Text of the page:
Dan Sui Town - 40 minutes drive from Pingshan Town
The following is an interview of Chung Yel Chong's family from 2002. Chung Yel Chong was the third generation Ancestor and first teacher of the Late
Lam Sang's Kwongsai Mantis Kungfu. The Chung family home and the Lam family home was across the street from each other in early Pingshan Village times.
The above clip shows Chung Wei Fei, Chung's grandson, treating a patient in the same clinic Chung Yel Chong opened in 1942. This clinic has seen three generations of the Chung family treating patients. Today, it treats some 30-40 patients daily.
L) Finding the door of Chung Yel Chong was nourishment to my bones. Literally! I had a treatment. R) The door sign states, "Dan Sui Clinic for Bone-Setting Examinations".
Winding down crowded narrow lanes I arrived, with Wong Yu Hua and his son, at the door of Chung Yel Chong's clinic. His grandson Chung Wei Fei, was treating a patient's ankle and foot.
When the treatment was over, we all settled back for some tea and talk. I found Wei Fei to be a rather soft-spoken straight forward kind of fellow. He didn't hesitate to speak of his father and grandfather openly. And so I asked:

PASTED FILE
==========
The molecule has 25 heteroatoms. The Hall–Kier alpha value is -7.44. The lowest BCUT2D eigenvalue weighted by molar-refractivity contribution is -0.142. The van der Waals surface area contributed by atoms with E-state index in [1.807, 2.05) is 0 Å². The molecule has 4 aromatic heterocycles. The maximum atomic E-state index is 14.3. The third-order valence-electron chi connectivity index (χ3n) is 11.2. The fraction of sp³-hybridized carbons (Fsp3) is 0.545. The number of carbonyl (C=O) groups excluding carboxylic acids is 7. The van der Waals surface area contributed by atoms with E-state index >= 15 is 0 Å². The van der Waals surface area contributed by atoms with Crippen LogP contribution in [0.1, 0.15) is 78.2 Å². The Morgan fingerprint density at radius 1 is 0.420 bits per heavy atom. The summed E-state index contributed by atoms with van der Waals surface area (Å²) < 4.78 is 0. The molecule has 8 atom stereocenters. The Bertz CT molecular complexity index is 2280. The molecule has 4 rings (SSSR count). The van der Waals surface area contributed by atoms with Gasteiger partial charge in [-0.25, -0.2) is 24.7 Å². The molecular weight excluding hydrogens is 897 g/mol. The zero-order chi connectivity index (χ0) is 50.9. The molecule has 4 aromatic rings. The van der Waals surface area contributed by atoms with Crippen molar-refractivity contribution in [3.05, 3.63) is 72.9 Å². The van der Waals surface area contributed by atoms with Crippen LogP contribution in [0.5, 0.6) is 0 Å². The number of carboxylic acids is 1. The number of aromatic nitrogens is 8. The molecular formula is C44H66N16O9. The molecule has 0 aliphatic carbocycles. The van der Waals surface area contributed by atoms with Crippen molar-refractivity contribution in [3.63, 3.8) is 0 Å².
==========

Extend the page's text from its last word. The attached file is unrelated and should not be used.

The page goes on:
RDH: How did your Grandfather meet his teacher, Lee Siem Si?
CWF: My grandfather's, Chung Yel Chong's, parents were travelling acrobats performing in Kwongsai province.
Coming down Dragon-Tiger Mountain in 1917, Lee Siem Yuen
went to see my great grandparents acrobatic performance when their young son, Chung Yel Chung, swiftly recovered the hat of a monk that had been blown off in the river.
Recognizing the good nature and agility of the young boy, Lee Siem brought Chung Yel Chung up the mountain and taught him Som Dot's highest kungfu order of 10 soft-one hard and the Shaolin medicine.
L) Wong Yook Gong's son and grandson, Chung Yel Chong's grandson and I settle back for tea and talk. R) Chung Wei Fei writes about his family for RDH.
Of course, as a Monk, Lee instilled the virtues of morality, kindness, charity and avoidance of bad deeds into his young student. After some ten years my grandfather was sent back down the Mountain to spread the art over the southern seven provinces. It was my grandfather, Chung Yel Chong, who added the name "Kwongsai" to the praying mantis art
in remembrance of his teacher, Lee Siem, his parents and their heritage from Kwongsai Province.
From China, since 2002, a 9 year ongoing Comprehensive Survey of the Origins, History and Practices of Kwongsai, Chu Gar and Iron Ox Southern Praying Mantis Kungfu in Multimedia eBook format. Five Volumes! 376 Pages. 700+ photos. 41 Video Clips. 1,300 files. 72MB eBOOK!
The abridged version of the COMPLETE SURVEY containing only the 41 video clips!